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Tuesday, March 27, 2012

Blue Spring

Each year, right about this time I usually write a post about how winter is draaaging on well into spring.  Probably a little post-race blues? Maybe. This year is no exception.  Today, I planned on an easy 8 mile run and found myself donning a facemask, vapor barriers, hard shells and layers.... ugh. The easy 8 felt more like a hard 20...  Why? Watch and see....

Saturday, March 17, 2012

ITI 2012, Gear follow up

A few follow up points from this years ITI.  I don’t usually put out a gear list because so much of my list is simply personal preference.  That said there are a few items worth mentioning that I consider high performers and some that are so good I’ve had on every snow biking event  since 2008- 4 ITI’s and 1 Susitna race. 
High performers:
1.       The one item that I firmly believe made an unbelievable difference was medical compression socks.  I swell. A friend of mine (an occupational therapist specializing in burn victims) strongly suggested I wear 30 mmhg medical compression socks.  Wow, what a suggestion.  If I didn’t my feet would have swelled, my narrow lakes footwear would likely have cut off circulation and may have had blisters and possibly frostbite.  The compression socks, which I never took off did not cause one blister.  Each time I felt a “hot” spot on my foot while pushing it never developed further.  Additionally, in order for me to wear a RBH (thick) VB I had to pull out the soles of the lake.  So even at -50 with minimal insulation I had no frostbike—a cold foot but nothing else.   This is one item I will never ever go without. …. and it also helped with my recovery.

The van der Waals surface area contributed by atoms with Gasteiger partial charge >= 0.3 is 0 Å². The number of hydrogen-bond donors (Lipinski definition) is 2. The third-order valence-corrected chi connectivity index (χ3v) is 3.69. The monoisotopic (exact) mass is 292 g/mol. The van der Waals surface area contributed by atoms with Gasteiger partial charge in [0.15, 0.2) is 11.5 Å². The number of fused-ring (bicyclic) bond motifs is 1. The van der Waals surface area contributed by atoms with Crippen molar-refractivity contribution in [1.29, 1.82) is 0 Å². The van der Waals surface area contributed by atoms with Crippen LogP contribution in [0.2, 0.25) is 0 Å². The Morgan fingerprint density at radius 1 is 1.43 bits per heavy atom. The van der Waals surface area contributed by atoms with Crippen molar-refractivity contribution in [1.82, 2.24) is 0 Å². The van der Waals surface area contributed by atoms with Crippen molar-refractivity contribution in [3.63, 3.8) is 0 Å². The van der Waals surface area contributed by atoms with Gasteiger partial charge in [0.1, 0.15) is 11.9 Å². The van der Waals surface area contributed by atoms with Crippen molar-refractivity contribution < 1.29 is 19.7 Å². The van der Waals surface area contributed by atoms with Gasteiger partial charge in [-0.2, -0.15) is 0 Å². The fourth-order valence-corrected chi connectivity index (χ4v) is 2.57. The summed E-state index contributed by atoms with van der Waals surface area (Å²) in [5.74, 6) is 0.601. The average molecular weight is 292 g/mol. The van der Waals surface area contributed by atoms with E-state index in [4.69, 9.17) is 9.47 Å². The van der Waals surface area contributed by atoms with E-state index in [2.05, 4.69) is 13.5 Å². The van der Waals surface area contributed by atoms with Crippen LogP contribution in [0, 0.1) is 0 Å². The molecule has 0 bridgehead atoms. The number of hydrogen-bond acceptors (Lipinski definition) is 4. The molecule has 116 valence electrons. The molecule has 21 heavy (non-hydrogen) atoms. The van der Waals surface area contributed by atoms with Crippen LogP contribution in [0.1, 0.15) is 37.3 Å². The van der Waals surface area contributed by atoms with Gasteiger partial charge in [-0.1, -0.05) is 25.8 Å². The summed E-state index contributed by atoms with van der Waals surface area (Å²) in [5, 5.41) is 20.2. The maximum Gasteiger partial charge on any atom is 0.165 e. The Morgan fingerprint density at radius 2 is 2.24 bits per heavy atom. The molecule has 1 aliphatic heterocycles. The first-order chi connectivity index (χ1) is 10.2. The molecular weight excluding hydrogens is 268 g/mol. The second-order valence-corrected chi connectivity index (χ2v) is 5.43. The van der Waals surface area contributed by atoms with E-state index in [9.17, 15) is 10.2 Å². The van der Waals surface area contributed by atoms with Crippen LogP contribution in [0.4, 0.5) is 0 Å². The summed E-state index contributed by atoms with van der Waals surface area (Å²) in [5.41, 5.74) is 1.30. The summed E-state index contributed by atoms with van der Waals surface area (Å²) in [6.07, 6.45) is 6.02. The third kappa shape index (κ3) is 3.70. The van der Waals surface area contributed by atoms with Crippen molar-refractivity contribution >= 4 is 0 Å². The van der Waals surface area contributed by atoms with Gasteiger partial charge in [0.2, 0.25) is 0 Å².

2.       VB shirt/jacket (but can't find on the website anymore).  This was something that I got some strange looks and was somewhat ridiculous looking super thin cuban fiber jacket (weighs a few ounces). But I wore this since day 1, even at upper 30 degree temps.  It was uncomfortable at times since I usually sweat so much (hint at why I likely have edema).  Normally, without a VB all my layers are soaked. The VB prevented that this year.  I had one thin baselayer beneath the VB that got soaked.  I wore two very thin layers over the VB and then my softshell. When I bivied I would take the wet layer off put on a dry thin layer and then the VB.  It kept me dry, warm in my bag and the VB prevented moisture build up in the bag.  At a checkpoint the VB was basically dry and the under layer dried pretty quickly.  It was the only thing ever wet.  Not even my jacket was wet.  The downside… yup the base layer under the VB was rancid.  A few times when I was not getting enough glucose (I googled the reason post race) I smelled strong ammonia sweat. Whew.